“A gamechanger and an outstanding example of brilliantly journalistic storytelling”
ITN for Channel 4
This exclusive Channel 4 News report, broadcast over two days in March 2018, did exactly what good investigative journalism is supposed to: exposed illegality and shone a light onto the murky world of political campaigning in the internet era.
Over four months, the ITN team painstakingly delved into UK-based data company Cambridge Analytica, which Donald Trump had hired to work on his 2016 presidency campaign.
What came to light was startling: the firm’s chief executive Alexander Nix and managing director Mark Turnbull were secretly filmed boasting of how dirty tricks and illegal tactics can manipulate voters.
An undercover reporter, posing as a potential client seeking help with a Sri Lankan election campaign, was advised that bribes and sex workers could be used to entrap political opponents and that a web of shell companies could conceal payments to the lobbyists.
Within 24 hours of broadcast, Nix had been suspended and Cambridge Analytica was out of business six weeks later. Further revelations revealed that more than 50 million people had their Facebook accounts harvested and that Vote Leave had broken electoral spending limits during the EU referendum.
“Journalism at its best,” was how one judge described it, while another said it was “a game-changer and an outstanding example of brilliantly journalistic storytelling”.
AL JAZEERA INVESTIGATIONS – FOOTBALL’S WALL OF SILENCE
Al Jazeera Media Network for Al Jazeera English and Channel 4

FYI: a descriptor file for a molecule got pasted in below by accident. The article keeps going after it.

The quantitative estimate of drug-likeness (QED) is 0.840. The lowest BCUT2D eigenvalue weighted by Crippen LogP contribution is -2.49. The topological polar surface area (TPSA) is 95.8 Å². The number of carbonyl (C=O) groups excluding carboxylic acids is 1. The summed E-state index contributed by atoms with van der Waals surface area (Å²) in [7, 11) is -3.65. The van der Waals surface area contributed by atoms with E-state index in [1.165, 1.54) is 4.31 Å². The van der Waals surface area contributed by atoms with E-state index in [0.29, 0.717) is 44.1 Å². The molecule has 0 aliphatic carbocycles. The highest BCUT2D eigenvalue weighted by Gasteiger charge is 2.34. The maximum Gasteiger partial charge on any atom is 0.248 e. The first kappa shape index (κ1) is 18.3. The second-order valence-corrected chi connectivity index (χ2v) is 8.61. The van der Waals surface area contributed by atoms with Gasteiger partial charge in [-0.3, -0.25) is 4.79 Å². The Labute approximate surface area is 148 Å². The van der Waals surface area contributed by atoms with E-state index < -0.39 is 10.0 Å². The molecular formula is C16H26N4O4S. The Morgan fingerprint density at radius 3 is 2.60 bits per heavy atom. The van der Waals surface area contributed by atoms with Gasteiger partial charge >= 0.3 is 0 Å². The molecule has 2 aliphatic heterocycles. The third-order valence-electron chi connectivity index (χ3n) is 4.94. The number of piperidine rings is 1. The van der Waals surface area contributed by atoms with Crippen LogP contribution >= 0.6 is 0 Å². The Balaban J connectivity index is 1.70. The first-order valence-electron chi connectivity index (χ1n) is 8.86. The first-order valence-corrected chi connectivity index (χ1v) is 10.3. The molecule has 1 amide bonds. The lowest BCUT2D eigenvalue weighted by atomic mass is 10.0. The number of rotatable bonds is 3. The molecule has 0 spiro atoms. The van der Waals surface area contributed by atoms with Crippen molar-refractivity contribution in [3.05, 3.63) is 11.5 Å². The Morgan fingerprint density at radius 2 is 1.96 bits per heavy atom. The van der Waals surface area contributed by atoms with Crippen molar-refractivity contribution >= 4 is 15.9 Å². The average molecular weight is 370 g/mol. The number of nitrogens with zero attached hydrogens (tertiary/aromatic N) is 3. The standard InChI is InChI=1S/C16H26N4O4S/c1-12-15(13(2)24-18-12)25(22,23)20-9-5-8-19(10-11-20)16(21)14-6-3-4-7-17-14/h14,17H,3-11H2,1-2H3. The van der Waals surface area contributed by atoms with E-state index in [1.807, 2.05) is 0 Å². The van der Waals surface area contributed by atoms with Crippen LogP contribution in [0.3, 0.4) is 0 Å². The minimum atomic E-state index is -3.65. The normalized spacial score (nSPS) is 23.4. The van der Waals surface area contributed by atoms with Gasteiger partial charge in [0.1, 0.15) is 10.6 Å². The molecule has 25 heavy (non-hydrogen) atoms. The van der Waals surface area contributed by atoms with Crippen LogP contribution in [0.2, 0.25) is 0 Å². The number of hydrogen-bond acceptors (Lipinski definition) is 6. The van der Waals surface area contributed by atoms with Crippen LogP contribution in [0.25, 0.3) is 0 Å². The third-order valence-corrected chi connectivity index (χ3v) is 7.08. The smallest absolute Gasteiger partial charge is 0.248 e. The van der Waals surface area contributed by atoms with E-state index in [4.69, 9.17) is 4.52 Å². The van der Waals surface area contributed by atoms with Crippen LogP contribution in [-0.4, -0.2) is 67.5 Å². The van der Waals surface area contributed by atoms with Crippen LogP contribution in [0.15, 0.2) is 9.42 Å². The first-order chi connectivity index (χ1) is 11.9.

Reporter Deborah Davies first exposed disgraced football coach Barry Bennell’s child sex-abuse offences in 1997 but the game – and country – largely ignored her findings.
Revisiting the victims two decades later, Davies was able to get a far bigger reaction from both football and legal authorities, and Bennell has since been jailed for 30 years.
DISPATCHES: MYANMAR’S KILLING FIELDS
Evan Williams Productions and Mongoose Pictures for Channel 4
This documentary impressed the judges with its sheer tenacity as it exposed the tragedy of the brutal campaign against the Rohingya people in Myanmar.
Reporters gathered hundreds of hours of secretly shot videos and then tracked down survivors seen in the footage to gain proof that the government was systematically displacing 700,000 Rohingya citizens.
MASSACRE AT BALLYMURPHY
Awen Media, The Outsider Movie Company and Dartmouth Films for Channel 4
Channel 4’s decision to hand this doc a 90-minute primetime slot shows the importance of the investigation into a series of killings in west Belfast 47 years ago during the period known as The Troubles.
The programme delivered Channel 4’s highest rating of the day on 8 September last year – an average of 734,000/13.6%.
ROHINGYA CRISIS – JOURNEY INTO RAKHINE STATE
Sky News for Sky News
Sky News correspondent Alex Crawford was the first journalist to film independent evidence of the deprivation and desperation of the Rohingya people.
She and her team spent weeks in a Bangladesh refugee camp looking for a fisherman to take them across a perilous stretch of water to Myanmar. The judges praised the fearlessness of the report.
A peak linear viewing audience of 1.7 million on BBC One saw presenter and film-maker Stacey Dooley and former sex slave Shireen confront an Isis commander in an Iraqi warzone.
Nearly 600,000 more watched the challenging and risky programme, which both producers and judges dubbed “empowering”, on BBC iPlayer.
Award sponsored by h studio